When is the right time to fix your interest rates?
It’s a great question, it always is. Timing is everything when it comes to fixing your interest rate or rates and we are coming into very interesting times.
Well, I shouldn’t say it’s just timing as the other important aspect is “why” you would fix. For some it makes sense, they are starting a family, reduced incomes or hedging in the case of many of our property investors – all very valid reasons.
With the world amidst a coronavirus outbreak and share markets and businesses around the world feeling the effects, the interest rate discussion has again been thrust into the spotlight and the urgent need to cut again is the lead story.
The Reserve bank has again cut interest rates from 0.25% down to the nominal cash rate of 0.10% to try and assist to boost the economy as we recover from the Coronavirus pandemic. But, yet again, the banks didn’t pass this onto most mortgage holders, instead they’ve shifted their focus to very low fixed rate options instead.
The Reserve Bank governor – Philip Lowe also stated that rates will unlikely increase for at least the next 3 years.
And so, the banks have been very aggressive with their fixed rate offerings of late. In fact, you can actually now lock in lower than the variable rates and almost all fixed rates start with a 2 and we even have fixed rate home loans from 1.98%.
Wow, I never thought I’d see it but its happening.
And whilst there was market disappointment with the banks not passing the cuts onto variable rate mortgage holders, it is a good time to consider your fixed rate options.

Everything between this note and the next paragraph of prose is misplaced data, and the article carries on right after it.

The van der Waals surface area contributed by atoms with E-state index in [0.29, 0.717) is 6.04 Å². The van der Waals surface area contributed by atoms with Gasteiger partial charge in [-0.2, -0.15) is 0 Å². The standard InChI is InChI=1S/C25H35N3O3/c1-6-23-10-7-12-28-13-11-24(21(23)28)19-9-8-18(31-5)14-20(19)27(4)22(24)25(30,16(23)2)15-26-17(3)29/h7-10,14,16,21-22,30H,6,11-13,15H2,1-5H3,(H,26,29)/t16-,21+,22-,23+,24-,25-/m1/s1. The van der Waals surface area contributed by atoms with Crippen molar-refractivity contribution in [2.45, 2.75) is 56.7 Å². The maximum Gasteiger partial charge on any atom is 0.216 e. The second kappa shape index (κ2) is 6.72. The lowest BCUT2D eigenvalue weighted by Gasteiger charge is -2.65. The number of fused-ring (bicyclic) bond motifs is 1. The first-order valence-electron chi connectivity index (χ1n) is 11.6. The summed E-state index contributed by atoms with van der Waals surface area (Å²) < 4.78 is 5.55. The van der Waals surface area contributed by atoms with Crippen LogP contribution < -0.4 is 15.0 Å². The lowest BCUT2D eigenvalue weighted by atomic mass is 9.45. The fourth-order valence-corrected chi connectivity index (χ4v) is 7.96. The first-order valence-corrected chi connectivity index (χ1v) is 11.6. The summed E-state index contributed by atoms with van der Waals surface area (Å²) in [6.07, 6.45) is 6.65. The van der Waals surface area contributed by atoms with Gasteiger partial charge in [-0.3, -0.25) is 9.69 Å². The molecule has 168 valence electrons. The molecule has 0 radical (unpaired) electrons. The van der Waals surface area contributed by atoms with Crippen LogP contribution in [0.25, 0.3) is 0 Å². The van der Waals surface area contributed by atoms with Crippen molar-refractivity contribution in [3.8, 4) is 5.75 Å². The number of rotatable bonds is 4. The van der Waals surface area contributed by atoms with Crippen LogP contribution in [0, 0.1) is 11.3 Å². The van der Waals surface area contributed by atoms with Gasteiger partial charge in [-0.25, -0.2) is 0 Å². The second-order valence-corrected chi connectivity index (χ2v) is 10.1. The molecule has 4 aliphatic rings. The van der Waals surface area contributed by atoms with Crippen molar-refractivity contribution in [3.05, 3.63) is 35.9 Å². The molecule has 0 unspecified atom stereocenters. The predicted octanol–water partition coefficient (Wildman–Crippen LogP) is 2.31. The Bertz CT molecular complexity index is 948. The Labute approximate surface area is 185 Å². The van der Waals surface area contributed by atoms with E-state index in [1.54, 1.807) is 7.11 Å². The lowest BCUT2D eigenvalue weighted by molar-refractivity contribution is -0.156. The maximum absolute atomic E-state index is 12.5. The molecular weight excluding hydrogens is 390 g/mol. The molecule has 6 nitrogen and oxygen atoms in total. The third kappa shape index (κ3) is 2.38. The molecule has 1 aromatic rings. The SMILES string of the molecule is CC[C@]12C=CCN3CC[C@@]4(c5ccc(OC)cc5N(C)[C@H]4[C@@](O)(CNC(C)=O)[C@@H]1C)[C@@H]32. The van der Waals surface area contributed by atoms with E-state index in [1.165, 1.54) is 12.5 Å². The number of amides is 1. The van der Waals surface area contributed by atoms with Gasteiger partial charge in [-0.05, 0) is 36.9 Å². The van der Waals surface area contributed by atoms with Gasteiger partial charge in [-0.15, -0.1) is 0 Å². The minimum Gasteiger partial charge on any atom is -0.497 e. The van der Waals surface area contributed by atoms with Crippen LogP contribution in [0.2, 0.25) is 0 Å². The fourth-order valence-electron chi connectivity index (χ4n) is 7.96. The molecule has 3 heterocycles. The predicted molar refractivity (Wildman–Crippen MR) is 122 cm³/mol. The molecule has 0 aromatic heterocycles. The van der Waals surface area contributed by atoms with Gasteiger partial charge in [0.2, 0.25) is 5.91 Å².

But should you fix?
It took years for the Reserve Bank to lower the cash rate by 25 basis points, despite a soft property market and global economic uncertainty.
I’ve had a lot of clients ask me if I think they should lock in a fixed interest rate now, believing that if it took the RBA this long, it’s unlikely rates could go any lower.
In fact, there isn’t actually much further to go in any case and I doubt we’ll see any more cuts as it’s just not having an impact, especially when not passed onto mortgage holders.
The economy is uncertain, both here and overseas, and the property market needs a bit more fiscal policy encouragement so that it can bottom out and begin its long-awaited recovery.
Our recommendations are never around “rate chasing” as such. Sure, the interest rates you can secure are very important as this directly correlates into what you need to pay weekly/fortnightly or monthly on your mortgage but the outcome of this is always far more important.
Know the risks
I’m always keen to discuss with clients the risks associated with fixing your interest rates.
We were recently introduced to a new client who wanted our assistance to get out of a fixed rate. Why you ask?
Well they went into a bank branch and were sold onto a very low rate – in fact fixed for 3 year at less than 3%.
But what the banker at the time didn’t look at was the fact that the clients had a significant cash savings amount sitting in their offset account and by fixing their rate – not explained to them by their banker – they lost the benefit of the offset account. So much so, that the clients, even with the very low fixed rate, are actually losing money due to the loss of the offset account. What a horrible outcome for them.